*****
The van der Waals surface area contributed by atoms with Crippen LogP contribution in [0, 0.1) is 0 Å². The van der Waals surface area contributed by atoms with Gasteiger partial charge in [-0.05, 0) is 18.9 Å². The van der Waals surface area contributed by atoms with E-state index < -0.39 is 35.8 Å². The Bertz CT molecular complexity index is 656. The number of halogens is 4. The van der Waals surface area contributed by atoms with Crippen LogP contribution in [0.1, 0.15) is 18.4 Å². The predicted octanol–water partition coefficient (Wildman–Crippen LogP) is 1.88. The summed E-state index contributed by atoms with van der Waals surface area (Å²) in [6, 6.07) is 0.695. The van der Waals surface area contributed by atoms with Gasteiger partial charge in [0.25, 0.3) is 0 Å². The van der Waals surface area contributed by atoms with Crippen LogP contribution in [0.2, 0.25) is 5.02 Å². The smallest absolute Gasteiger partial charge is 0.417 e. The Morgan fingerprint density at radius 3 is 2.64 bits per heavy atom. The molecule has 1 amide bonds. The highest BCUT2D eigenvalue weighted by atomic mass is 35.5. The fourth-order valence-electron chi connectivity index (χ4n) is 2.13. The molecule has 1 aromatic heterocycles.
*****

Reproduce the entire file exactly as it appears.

The van der Waals surface area contributed by atoms with Crippen LogP contribution in [0, 0.1) is 0 Å². The van der Waals surface area contributed by atoms with Gasteiger partial charge in [-0.05, 0) is 18.9 Å². The van der Waals surface area contributed by atoms with E-state index < -0.39 is 35.8 Å². The Bertz CT molecular complexity index is 656. The number of halogens is 4. The van der Waals surface area contributed by atoms with Crippen LogP contribution in [0.1, 0.15) is 18.4 Å². The predicted octanol–water partition coefficient (Wildman–Crippen LogP) is 1.88. The summed E-state index contributed by atoms with van der Waals surface area (Å²) in [6, 6.07) is 0.695. The van der Waals surface area contributed by atoms with Gasteiger partial charge in [0.25, 0.3) is 0 Å². The van der Waals surface area contributed by atoms with Crippen LogP contribution in [0.2, 0.25) is 5.02 Å². The smallest absolute Gasteiger partial charge is 0.417 e. The Morgan fingerprint density at radius 3 is 2.64 bits per heavy atom. The molecule has 1 amide bonds. The highest BCUT2D eigenvalue weighted by atomic mass is 35.5. The fourth-order valence-electron chi connectivity index (χ4n) is 2.13. The molecule has 1 aromatic heterocycles.